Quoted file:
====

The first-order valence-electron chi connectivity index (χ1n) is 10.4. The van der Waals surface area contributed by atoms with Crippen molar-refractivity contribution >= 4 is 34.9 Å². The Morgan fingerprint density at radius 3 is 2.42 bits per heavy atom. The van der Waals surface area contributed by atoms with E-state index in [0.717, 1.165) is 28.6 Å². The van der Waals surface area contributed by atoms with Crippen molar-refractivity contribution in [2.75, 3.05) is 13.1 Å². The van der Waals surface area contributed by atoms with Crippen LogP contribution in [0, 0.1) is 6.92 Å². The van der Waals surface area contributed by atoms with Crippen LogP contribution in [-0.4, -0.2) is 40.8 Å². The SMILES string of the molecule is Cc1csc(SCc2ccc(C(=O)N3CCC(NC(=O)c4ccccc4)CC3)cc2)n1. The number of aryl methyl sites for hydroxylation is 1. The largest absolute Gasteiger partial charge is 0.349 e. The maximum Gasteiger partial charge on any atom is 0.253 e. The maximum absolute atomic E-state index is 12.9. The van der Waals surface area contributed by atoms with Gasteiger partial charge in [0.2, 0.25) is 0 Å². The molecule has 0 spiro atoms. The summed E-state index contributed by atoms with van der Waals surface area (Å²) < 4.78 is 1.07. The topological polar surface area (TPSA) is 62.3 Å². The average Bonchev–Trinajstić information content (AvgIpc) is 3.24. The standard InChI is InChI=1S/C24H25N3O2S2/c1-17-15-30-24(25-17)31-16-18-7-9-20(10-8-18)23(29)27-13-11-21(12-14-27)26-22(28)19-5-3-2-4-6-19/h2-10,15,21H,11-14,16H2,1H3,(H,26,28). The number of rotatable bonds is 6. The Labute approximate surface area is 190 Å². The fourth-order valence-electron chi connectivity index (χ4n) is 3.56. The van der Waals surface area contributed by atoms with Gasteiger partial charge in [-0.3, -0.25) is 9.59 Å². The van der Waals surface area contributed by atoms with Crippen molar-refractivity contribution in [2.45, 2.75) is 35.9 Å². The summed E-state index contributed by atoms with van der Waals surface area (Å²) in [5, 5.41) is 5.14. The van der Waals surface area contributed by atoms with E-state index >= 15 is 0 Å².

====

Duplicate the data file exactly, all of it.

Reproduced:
The first-order valence-electron chi connectivity index (χ1n) is 10.4. The van der Waals surface area contributed by atoms with Crippen molar-refractivity contribution >= 4 is 34.9 Å². The Morgan fingerprint density at radius 3 is 2.42 bits per heavy atom. The van der Waals surface area contributed by atoms with E-state index in [0.717, 1.165) is 28.6 Å². The van der Waals surface area contributed by atoms with Crippen molar-refractivity contribution in [2.75, 3.05) is 13.1 Å². The van der Waals surface area contributed by atoms with Crippen LogP contribution in [0, 0.1) is 6.92 Å². The van der Waals surface area contributed by atoms with Crippen LogP contribution in [-0.4, -0.2) is 40.8 Å². The SMILES string of the molecule is Cc1csc(SCc2ccc(C(=O)N3CCC(NC(=O)c4ccccc4)CC3)cc2)n1. The number of aryl methyl sites for hydroxylation is 1. The largest absolute Gasteiger partial charge is 0.349 e. The maximum Gasteiger partial charge on any atom is 0.253 e. The maximum absolute atomic E-state index is 12.9. The van der Waals surface area contributed by atoms with Gasteiger partial charge in [0.2, 0.25) is 0 Å². The molecule has 0 spiro atoms. The summed E-state index contributed by atoms with van der Waals surface area (Å²) < 4.78 is 1.07. The topological polar surface area (TPSA) is 62.3 Å². The average Bonchev–Trinajstić information content (AvgIpc) is 3.24. The standard InChI is InChI=1S/C24H25N3O2S2/c1-17-15-30-24(25-17)31-16-18-7-9-20(10-8-18)23(29)27-13-11-21(12-14-27)26-22(28)19-5-3-2-4-6-19/h2-10,15,21H,11-14,16H2,1H3,(H,26,28). The number of rotatable bonds is 6. The Labute approximate surface area is 190 Å². The fourth-order valence-electron chi connectivity index (χ4n) is 3.56. The van der Waals surface area contributed by atoms with Gasteiger partial charge in [-0.3, -0.25) is 9.59 Å². The van der Waals surface area contributed by atoms with Crippen molar-refractivity contribution in [2.45, 2.75) is 35.9 Å². The summed E-state index contributed by atoms with van der Waals surface area (Å²) in [5, 5.41) is 5.14. The van der Waals surface area contributed by atoms with E-state index >= 15 is 0 Å².